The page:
- Bart Layton
- Run Time
- 1 hour and 58 minutes
VP Content Ratings
- Sex & Nudity
- Star Rating
See, this alone I found, that God made human beings straightforward, but they have devised many schemes.
Writer-director Bart Layton apparently likes to pull our legs: he places the notice at the beginning of his heist film, “This Is Not Based on a True Story.” We have scarcely read this when “Not Based on” drops out of site. And to back up his new claim he has invited the four guys–Warren Lipka, Spencer Reinhard, Chas Allen and Eric Borsuk who plotted to steal valuable books from the poorly guarded rare books room of Transylvania University 15 years ago– to comment on the action.
We also know we are in for something special by opening shots of colorful illustrations of birds of prey intercut with young guys putting on disguises to look older. It is Spencer Reinhard (Barry Keoghan), an art student at Transylvania U. who starts the plot rolling because he is bored and wishing for something exciting to enter his dull middle class life. His buddy is the mercurial Warren Lipka (Evan Peters), upset over the pending divorce of his parents and eager for some thrills. When Spencer becomes interested in his college’s copy of John James Audubon’s brilliantly-illustrated Birds of America and a rare copy of Darwin’s On the Origin of The Species, he decides that it would be possible to steal it because of the light security in the library.
The two friends watch heist films, and Spencer uses his artistic skills to make a miniature model of the rare books room which they study, just like in the movies. They go through a complicated process of finding a fence for the $12 million book, which takes them to New York City and, for one of them, to Amsterdam.
They realize the job requires more manpower, so they recruit Chas Allen and Eric Borsuk (played respectively by Blake Jenner and Jared Abrahamson). The plan calls for two of them to enter the library, knock out librarian Betty Jean Gooch (Ann Dowd) with a stun gun, snatch the huge Audubon books and a couple of others and join the other two in a getaway van. After lengthy discussion and preparation, the four almost give up the first day when they arrive at the library and several other men are with Ms. Gooch.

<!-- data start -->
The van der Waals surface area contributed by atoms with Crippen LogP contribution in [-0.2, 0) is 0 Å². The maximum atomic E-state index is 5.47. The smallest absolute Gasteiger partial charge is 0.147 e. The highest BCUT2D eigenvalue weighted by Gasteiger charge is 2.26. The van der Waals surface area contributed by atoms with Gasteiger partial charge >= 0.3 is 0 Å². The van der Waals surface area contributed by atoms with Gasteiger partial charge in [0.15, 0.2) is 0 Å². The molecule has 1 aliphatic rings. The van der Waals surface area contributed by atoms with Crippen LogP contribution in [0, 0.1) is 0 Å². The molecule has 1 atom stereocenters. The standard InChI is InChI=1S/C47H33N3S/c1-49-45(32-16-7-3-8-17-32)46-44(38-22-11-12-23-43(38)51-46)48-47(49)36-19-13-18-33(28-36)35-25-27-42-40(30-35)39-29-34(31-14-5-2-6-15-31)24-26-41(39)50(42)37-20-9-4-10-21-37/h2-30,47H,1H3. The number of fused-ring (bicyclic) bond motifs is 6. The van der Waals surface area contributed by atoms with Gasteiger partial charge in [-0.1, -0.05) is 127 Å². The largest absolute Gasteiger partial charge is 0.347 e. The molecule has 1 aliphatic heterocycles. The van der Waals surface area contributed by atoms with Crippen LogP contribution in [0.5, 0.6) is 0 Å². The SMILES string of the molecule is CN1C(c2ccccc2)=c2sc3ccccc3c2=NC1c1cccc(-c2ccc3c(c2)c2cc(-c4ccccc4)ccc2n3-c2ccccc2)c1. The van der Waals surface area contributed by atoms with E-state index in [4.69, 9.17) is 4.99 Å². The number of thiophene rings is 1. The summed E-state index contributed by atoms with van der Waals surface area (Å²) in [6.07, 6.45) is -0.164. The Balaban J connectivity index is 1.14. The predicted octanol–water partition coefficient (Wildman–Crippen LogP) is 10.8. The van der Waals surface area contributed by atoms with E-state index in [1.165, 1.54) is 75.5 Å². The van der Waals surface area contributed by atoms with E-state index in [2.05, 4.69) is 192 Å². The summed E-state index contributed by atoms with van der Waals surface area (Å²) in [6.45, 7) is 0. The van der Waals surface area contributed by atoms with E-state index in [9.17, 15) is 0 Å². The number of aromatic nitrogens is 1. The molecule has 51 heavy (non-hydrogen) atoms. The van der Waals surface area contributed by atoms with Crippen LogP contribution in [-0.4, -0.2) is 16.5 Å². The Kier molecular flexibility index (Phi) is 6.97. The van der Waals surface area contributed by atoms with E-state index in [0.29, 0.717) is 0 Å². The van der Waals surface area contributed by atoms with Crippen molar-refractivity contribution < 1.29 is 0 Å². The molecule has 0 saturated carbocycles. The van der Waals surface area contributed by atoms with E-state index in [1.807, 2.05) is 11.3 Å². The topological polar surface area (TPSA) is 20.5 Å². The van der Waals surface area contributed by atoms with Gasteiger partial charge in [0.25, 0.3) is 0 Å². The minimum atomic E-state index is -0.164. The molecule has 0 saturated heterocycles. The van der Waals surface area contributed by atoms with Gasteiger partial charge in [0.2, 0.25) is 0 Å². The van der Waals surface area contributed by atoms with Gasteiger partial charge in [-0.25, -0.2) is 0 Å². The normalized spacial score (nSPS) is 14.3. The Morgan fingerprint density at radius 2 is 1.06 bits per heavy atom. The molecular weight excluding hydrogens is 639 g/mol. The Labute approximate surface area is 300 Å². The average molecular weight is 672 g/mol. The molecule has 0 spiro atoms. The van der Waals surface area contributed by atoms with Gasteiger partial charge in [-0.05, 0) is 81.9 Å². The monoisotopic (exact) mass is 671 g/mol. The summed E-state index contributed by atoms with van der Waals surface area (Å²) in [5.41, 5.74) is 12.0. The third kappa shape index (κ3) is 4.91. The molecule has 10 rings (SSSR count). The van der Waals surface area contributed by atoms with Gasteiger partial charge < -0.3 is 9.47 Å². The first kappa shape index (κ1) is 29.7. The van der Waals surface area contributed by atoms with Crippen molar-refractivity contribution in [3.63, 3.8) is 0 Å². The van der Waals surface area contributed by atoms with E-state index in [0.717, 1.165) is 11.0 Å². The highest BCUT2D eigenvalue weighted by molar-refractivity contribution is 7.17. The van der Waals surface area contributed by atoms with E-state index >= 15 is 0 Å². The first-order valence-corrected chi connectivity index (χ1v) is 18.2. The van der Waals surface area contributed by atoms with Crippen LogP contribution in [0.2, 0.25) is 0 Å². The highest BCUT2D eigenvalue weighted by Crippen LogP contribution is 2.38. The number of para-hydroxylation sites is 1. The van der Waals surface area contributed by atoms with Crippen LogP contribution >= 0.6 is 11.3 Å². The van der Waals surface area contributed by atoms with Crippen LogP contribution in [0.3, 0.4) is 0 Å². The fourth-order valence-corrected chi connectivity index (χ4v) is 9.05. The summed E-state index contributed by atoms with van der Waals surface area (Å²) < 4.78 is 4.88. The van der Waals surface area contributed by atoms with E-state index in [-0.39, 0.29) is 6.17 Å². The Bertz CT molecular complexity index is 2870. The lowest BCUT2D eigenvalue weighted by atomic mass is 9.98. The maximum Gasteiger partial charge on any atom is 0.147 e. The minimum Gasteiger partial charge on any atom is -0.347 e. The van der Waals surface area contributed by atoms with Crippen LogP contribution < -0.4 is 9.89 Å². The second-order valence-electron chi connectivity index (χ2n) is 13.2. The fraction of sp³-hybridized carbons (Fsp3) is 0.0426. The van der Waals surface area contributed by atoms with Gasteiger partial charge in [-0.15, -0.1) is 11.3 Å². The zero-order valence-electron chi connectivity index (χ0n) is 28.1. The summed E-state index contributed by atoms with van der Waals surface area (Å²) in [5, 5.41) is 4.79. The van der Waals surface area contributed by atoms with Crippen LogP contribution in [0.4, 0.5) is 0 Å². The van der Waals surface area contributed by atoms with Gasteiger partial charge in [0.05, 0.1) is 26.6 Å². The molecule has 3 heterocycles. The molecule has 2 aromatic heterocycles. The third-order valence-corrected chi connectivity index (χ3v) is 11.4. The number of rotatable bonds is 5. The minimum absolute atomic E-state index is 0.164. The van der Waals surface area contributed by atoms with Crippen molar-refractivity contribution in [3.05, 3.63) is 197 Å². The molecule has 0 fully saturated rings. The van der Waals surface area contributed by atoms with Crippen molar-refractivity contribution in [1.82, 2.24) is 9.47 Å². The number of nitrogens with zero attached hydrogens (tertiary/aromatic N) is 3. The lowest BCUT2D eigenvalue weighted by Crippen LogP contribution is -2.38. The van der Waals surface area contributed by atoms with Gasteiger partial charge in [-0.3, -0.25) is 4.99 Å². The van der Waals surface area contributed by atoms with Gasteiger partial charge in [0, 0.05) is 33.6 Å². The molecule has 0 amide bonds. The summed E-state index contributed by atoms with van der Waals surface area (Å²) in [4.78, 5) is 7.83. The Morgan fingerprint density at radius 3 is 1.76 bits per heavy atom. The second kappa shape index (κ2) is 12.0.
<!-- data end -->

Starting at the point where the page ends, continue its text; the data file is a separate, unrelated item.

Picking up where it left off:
Regaining their nerve the next day, Spencer finds Ms. Gooch alone, but his stun gun failing to knock her out, he has a terrible time manhandling her into submission so that he can tape her mouth shut and tie her up. He and Warren are in panic mode, searching for the key to the glass case, which they cannot smash lest those outside in the reading room hear and see them through the large window. When they do find the key, they are shaking so that they have trouble unlocking the case, and fumble the huge volumes as they try to wrap them up. In the elevator they hit the wrong button, the door opening not onto the basement, but the main floor, where they are spotted. They manage to drop the huge books in the stairwell, so they rush on with just the Darwin volume and a medieval illuminated book. When they make their getaway and travel to New York to try to learn at Christy’s Auction House the value of their two books, Spencer makes an even more fatal mistake—he and his partners in crime make the Gang Who Couldn’t Shoot Straight look like consummate professionals.
The film is fun in a perverse sort of way, and the four real life characters question some of the action and make us wonder whose memory is to be trusted as to what happened. Indeed the possibility that Warren faked his trip to Amsterdam is raised. That God may have made human beings straightforward,” as the author of Ecclesiastes wrote, “but they have devised many schemes.” Indeed!
This review with a set of discussion questions will be in the August 2018 issue of Visual Parables.